Evaluating wines a part of my past
By Kerry McDaniel Boenisch
I watched boats on the Columbia River from the window of the Liberty Theater in downtown Astoria, where I recently judged wines for the annual Astoria Seafood and Wine Festival Competition. I sat between fellow judges Mattie John Bamman, culinary editor of Eater Portland, and Patrick McElligott, an industry veteran at both Amity and Sineann wineries.
People ask me how I got the job of judging wines. Three decades of wine experience starting with our family winery, followed by employment in wine tasting rooms, international wine sales and many points in between helped.
My sense of smell developed during early morning pruning with the aroma of freshly tilled Jory loam, and I learned to taste unfiltered Pinot Noir in our winery’s basement, often sampled with a turkey baster — I could never find the wine thief — from barrels, along with countless neighborhood potlucks blind-judging Dundee Hills’ wines without labels made by the likes of David Lett, John Paul, Don Lange, Rollin Soles and other early vintners.
Evaluating wine for Astoria’s competition really wasn’t so different from my younger years. Although the tasting was blind, we knew the grape varietal and vintage year. But, overall, what was most important was the survival of sensory skills.
Pre-game prep (8:30 p.m. the day before): Of course, every good wine competition begins with a palate warm-up, mine was a Bloody Mary — a perfect 10 — at Astoria’s waterfront Inferno Lounge.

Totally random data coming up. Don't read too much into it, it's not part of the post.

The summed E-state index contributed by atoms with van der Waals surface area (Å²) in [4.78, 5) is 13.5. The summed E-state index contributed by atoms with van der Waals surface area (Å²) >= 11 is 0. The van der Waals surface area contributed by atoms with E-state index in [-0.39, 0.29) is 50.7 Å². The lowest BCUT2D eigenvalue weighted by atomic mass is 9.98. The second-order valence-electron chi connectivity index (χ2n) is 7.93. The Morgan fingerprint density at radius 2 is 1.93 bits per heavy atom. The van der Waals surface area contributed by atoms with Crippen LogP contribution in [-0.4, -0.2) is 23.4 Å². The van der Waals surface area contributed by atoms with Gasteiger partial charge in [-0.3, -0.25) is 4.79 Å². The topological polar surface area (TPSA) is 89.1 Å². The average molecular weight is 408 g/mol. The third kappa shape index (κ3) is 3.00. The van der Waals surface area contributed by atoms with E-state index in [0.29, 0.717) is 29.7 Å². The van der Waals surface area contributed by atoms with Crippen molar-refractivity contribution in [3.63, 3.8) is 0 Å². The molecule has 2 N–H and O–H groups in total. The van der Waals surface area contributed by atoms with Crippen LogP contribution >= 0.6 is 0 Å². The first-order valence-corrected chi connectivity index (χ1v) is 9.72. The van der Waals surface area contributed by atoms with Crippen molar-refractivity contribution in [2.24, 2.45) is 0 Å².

Game on (8:30 a.m.): Bright and early — reflecting some of my descriptors for this round — we first tasted whites, starting with Pinot Gris. Nine wines divided into two flights, all poured by eager volunteers. Only 121 more wines to go…
Our sensory evaluation guide was the UC Davis 20-point scoring system, with categories such as appearance, taste, texture, perception on the nose, palate tartness, acidity levels and sweetness — or lack thereof.
Break (10:45 a.m.): Goldfish, pretzels and saltines washed down with sparkling Perrier for some serious palate cleansing after discovering the first corked bottle of the day.
“Red Vinifera” (11 a.m.): The servers emptied our spittoons — yes, we were spitting — and chocolate appeared on the table — between tastes, of course. We also sniffed coffee beans as if we’d been at a perfume counter.
The ability to evaluate the overall quality of a wine is largely based on the taster’s previous tasting experience. Therefore, that bottle of 1979 Eyrie Pinot Noir I had for my birthday is setting a high benchmark.
Lunch (noon): Delicious clam chowder. I think back to the “1st Grape Day” in 1975 which my father and other Red Hills neighborhood growers attended. Lunch at the historic event, it was noted, was “Oregon wine,” but, more notably, no food!
Recommence (1 p.m.): Descriptive phrases flowed as if we’re English majors in a hot game of Scrabble, along with adjectives from the venerable wine wheel.
Finished (3 p.m.): A mere 130 wines in six hours. Gin and tonic, here I come.